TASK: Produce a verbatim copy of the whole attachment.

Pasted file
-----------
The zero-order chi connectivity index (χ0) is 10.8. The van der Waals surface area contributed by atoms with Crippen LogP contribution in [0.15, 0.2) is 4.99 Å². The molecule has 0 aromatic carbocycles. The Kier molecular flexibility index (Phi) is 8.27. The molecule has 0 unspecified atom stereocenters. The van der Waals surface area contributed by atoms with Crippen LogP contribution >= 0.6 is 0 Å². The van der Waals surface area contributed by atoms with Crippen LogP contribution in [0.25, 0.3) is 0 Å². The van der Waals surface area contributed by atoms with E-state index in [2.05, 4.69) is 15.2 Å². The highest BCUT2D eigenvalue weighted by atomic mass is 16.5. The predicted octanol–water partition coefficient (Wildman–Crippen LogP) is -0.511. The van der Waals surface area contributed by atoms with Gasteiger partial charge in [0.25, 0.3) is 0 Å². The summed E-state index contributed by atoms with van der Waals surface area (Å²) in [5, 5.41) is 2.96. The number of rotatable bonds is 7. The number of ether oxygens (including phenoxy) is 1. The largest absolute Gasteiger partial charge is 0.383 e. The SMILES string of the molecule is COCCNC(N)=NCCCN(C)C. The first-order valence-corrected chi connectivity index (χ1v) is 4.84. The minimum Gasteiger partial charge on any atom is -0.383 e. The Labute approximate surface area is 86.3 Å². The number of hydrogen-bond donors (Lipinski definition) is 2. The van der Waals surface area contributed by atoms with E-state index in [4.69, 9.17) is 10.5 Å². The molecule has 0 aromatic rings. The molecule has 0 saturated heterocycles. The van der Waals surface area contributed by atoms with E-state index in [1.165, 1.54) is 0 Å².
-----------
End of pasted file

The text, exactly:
The zero-order chi connectivity index (χ0) is 10.8. The van der Waals surface area contributed by atoms with Crippen LogP contribution in [0.15, 0.2) is 4.99 Å². The molecule has 0 aromatic carbocycles. The Kier molecular flexibility index (Phi) is 8.27. The molecule has 0 unspecified atom stereocenters. The van der Waals surface area contributed by atoms with Crippen LogP contribution >= 0.6 is 0 Å². The van der Waals surface area contributed by atoms with Crippen LogP contribution in [0.25, 0.3) is 0 Å². The van der Waals surface area contributed by atoms with E-state index in [2.05, 4.69) is 15.2 Å². The highest BCUT2D eigenvalue weighted by atomic mass is 16.5. The predicted octanol–water partition coefficient (Wildman–Crippen LogP) is -0.511. The van der Waals surface area contributed by atoms with Gasteiger partial charge in [0.25, 0.3) is 0 Å². The summed E-state index contributed by atoms with van der Waals surface area (Å²) in [5, 5.41) is 2.96. The number of rotatable bonds is 7. The number of ether oxygens (including phenoxy) is 1. The largest absolute Gasteiger partial charge is 0.383 e. The SMILES string of the molecule is COCCNC(N)=NCCCN(C)C. The first-order valence-corrected chi connectivity index (χ1v) is 4.84. The minimum Gasteiger partial charge on any atom is -0.383 e. The Labute approximate surface area is 86.3 Å². The number of hydrogen-bond donors (Lipinski definition) is 2. The van der Waals surface area contributed by atoms with E-state index in [4.69, 9.17) is 10.5 Å². The molecule has 0 aromatic rings. The molecule has 0 saturated heterocycles. The van der Waals surface area contributed by atoms with E-state index in [1.165, 1.54) is 0 Å².